Donald Trump’s sniffles a social media sensation

By: | Published: September 27, 2016 12:44 PM

Republican presidential candidate Donald Trump stole the social media spotlight during a U.S. presidential debate on Monday night - this time for what Twitter users branded a #Trumpsniffle.

On Facebook, conversations about Donald Trump made up 79 percent of debate chatter, while Hillary Clinton's share of the conversation was 21 percent.(Reuters)On Facebook, conversations about Donald Trump made up 79 percent of debate chatter, while Hillary Clinton’s share of the conversation was 21 percent.(Reuters)

Republican presidential candidate Donald Trump stole the social media spotlight during a U.S. presidential debate on Monday night – this time for what Twitter users branded a #Trumpsniffle.

The wealthy businessman was seen and heard sniffling repeatedly as he faced off against Democratic rival Hillary Clinton in their first debate, giving rise to the hashtag.

The Twittersphere was abuzz with playful memes and animations as viewers tried to figure out what was causing Trump’s nose to run. Parody accounts Donald’s Sinuses (@TrumpsSinuses) and Trump sniff (@TrumpSniff) instantly gained a large following.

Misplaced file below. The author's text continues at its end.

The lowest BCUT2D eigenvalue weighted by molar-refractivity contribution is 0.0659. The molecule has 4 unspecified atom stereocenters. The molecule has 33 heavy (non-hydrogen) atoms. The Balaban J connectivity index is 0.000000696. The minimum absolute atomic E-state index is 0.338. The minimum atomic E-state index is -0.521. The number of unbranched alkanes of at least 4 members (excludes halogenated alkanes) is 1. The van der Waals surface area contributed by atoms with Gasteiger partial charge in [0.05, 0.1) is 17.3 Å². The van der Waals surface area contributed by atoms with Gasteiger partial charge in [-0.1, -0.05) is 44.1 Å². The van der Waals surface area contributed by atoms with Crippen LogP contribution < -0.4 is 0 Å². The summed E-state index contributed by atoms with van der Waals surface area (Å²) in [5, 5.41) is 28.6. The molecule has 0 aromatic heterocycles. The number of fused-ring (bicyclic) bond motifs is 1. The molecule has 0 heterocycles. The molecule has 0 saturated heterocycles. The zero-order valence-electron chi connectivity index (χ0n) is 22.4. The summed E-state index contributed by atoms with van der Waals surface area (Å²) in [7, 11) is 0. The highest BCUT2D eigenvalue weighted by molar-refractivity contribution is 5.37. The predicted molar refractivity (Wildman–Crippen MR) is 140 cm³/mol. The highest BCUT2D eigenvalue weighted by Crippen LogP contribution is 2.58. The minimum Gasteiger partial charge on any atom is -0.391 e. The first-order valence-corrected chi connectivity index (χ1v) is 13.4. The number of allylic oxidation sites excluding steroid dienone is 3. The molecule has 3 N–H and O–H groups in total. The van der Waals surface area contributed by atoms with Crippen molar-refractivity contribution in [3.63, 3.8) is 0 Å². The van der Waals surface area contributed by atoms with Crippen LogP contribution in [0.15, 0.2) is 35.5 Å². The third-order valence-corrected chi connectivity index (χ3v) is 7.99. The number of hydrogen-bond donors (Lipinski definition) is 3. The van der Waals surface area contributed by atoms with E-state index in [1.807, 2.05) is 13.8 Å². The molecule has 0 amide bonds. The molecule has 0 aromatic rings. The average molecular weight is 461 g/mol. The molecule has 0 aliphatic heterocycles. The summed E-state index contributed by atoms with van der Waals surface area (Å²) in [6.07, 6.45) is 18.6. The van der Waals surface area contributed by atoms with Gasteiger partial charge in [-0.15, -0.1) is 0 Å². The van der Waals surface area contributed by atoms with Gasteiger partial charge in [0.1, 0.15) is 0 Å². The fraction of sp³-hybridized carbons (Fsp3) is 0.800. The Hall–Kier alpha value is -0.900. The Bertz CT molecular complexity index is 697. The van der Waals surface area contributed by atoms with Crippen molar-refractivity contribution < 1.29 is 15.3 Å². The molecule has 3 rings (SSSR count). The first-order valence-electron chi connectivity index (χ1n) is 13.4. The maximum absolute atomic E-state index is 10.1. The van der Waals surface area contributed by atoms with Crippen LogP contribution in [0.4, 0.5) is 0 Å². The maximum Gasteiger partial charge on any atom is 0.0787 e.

A campaign aide said Trump, 70, did not have a cold.

Several tweeters seized on the sniffling to hit back at Trump over his repeated digs at the health and stamina of Clinton, 68, who had pneumonia earlier this month.

“I am worried about @realDonaldTrump’s health – are the sniffles symptoms of something more serious? #sniff #debatenight,” tweeted user Scott Charton.(https://twitter.com/ScottCharton/status/780577081818087424)

Twitter said the debate was the most tweeted-about political moment in the social media company’s history. Trump was the focus of 62 percent of the conversation on the social media platform, Twitter said.

On Facebook, conversations about Donald Trump made up 79 percent of debate chatter, while Hillary Clinton’s share of the conversation was 21 percent.

Even so, sentiment appeared to go Clinton’s way. Social media analytics firm Zoomph said tweets mentioning Clinton ended at a ratio of about 1.5 to 1, which meant that for every negative mention, there were 1.5 positive mentions, Zoomph said.

Sentiment toward Trump fluctuated, but ended nearly flat at a ratio of one positive mention to every negative one.

The most tweeted-about topics were the economy, foreign affairs, energy and environment, terrorism and guns.

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